January 05, 2014 00:00
By Huang Xiangyang
When I told one of my friends in late November that I would visit Japan for a one-week holiday, he assured me I would love it. "Almost all the people who I know have visited the country enjoyed the trip," he said. He was not wrong.
My wife, who visited Kyoto 13 years ago, liked Japan’s ancient capital so much that she always wanted to relive the experience. Actually, if it were not for her insistence, I might not have thought of setting foot on the soil of Japan, even though it is a “close neighbor separated only by a strip of water”.
For me, Japan was psychologically too remote a country to visit, although many of its cultural aspects, from written characters to calligraphy and costumes to cuisine, can be traced back to China.
Japan is a country that has left the deepest scar on China’s national dignity. In the half century starting from 1895, Japan invaded China, forced it to cede territory, plundered its resources and slaughtered millions of its people. Japan’s wartime atrocities, such as the Nanjing Massacre in which at least 300,000 Chinese civilians and unarmed soldiers were butchered by Japanese imperial troops in December 1937 are still fresh in Chinese people’s mind.
That explains why anti-Japanese sentiments have always run high in China, amplified whenever Japanese right-wingers try to whitewash wartime history or politicians pay homage to war criminals enshrined in Tokyo’s Yasukuni Shrine. The visit to the war shrine by Prime Minister Shinzo Abe last week has once again rubbed salt in the wounds of Japan’s wartime victims.
I have to concede, though, that I knew almost nothing about ordinary Japanese people before my recent trip to Japan, perhaps because I had never had a chance to meet one.
It is not strange, therefore, that like many other Chinese, I too harboured a sense of animosity toward Japan and anything related to it. In 2002, when a man threw “liquid excrement” at actress Zhao Wei after she appeared in a fashion magazine wearing a skirt designed similar to the Japanese military flag, I thought it was a “patriotic act” that had gone a little too far. I couldn’t have been more wrong.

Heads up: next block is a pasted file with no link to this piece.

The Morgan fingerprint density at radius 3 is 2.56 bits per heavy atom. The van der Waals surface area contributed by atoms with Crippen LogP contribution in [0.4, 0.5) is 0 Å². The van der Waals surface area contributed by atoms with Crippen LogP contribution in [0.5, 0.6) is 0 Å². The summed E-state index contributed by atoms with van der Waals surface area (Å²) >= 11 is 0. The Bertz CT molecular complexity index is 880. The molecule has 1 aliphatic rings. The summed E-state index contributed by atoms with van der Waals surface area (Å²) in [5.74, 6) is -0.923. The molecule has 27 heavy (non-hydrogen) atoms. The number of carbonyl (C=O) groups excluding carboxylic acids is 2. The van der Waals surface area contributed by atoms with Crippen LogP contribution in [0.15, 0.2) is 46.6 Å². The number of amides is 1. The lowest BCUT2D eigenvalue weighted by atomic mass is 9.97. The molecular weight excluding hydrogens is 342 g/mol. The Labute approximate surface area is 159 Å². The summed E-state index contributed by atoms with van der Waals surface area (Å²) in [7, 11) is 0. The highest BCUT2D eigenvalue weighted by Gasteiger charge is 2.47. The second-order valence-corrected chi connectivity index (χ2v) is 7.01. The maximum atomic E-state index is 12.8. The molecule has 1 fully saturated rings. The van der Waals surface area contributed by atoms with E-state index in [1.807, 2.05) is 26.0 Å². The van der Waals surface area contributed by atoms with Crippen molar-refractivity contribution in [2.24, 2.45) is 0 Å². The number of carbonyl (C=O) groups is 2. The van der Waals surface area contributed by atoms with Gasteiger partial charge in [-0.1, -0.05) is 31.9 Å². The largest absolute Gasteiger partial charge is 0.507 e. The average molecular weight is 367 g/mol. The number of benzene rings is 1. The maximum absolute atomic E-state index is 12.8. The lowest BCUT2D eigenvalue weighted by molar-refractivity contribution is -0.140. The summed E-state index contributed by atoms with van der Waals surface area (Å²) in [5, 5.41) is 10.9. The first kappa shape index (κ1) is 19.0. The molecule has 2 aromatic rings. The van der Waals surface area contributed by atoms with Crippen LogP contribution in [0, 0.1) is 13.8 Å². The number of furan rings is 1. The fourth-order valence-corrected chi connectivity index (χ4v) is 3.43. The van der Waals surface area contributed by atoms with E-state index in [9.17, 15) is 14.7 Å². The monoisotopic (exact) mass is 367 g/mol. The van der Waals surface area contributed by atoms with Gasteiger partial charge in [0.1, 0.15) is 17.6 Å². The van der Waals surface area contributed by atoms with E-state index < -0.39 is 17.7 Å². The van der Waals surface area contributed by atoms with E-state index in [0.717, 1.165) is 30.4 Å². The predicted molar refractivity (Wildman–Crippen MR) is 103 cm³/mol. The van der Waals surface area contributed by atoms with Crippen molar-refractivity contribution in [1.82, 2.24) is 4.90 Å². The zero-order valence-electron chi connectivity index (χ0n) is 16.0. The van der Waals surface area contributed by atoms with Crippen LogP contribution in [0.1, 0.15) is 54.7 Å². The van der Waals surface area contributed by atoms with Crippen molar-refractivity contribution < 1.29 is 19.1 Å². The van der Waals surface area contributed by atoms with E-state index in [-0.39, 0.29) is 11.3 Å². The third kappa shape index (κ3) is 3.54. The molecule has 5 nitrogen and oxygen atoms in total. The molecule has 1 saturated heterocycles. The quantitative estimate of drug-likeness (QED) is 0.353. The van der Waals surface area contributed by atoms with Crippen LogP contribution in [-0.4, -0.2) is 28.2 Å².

In August 2012, when mobs went berserk, smashing and torching Japan-made cars on the streets of many Chinese cities because of the escalated territorial dispute between China and Japan, I started questioning the sense of righteousness long employed by many of my compatriots in the outpouring of hatred in the name of patriotism. It was then that I decided not to subject my judgment so easily to emotions.
It was with this state of mind that I boarded my flight to Japan. We visited Kyoto and Nara, and the trip turned out to be one of my most impressive abroad. Never have I seen a society where tradition coexists with modernity in such harmony. Pilgrims crowded more than 1,000-year-old temples nestled steps away from busy shopping malls where the world’s most trendy electronic gadgets are sold. My hotel room was covered with traditional tatami mats, but it was also equipped with the most high-tech jet-spray toilet that warms up users’ buttocks and plays pleasant sound tracks.
I found so many things to marvel at: blue skies and white clouds, impeccably clean streets, water fowls wading in crystal-clear rivers, and buses and subway trains that arrive and depart on the dot.
More importantly, I had a chance to meet ordinary Japanese for the first time in my life – waitresses, housewives, taxi drivers, shop attendants and those whom I happened to seek help from on the streets. They looked energetic, efficient and enthusiastic about their work and extremely polite, bowing their heads constantly while saying arigato gozaimasu (thank you). I was mesmerised into doing the same after a couple of days.
I know it is not easy to truly understand a people in such a short time. There must be more to their character than the superficial impression I got from a few days of random contacts. Ruth Benedict, US author of The Chrysanthemum and the Sword, says the Japanese people are full of contradictions. The sword and chrysanthemum are two parts of the picture, because they are “both aggressive and unaggressive, both militaristic and aesthetic, both insolent and polite”.
But I still believe human beings, despite their different nationalities, are the same in nature. And I hope the devilish part of the Japanese heart – the dark side of human nature – is never released, not even when their leaders push the nation down the road of militarism.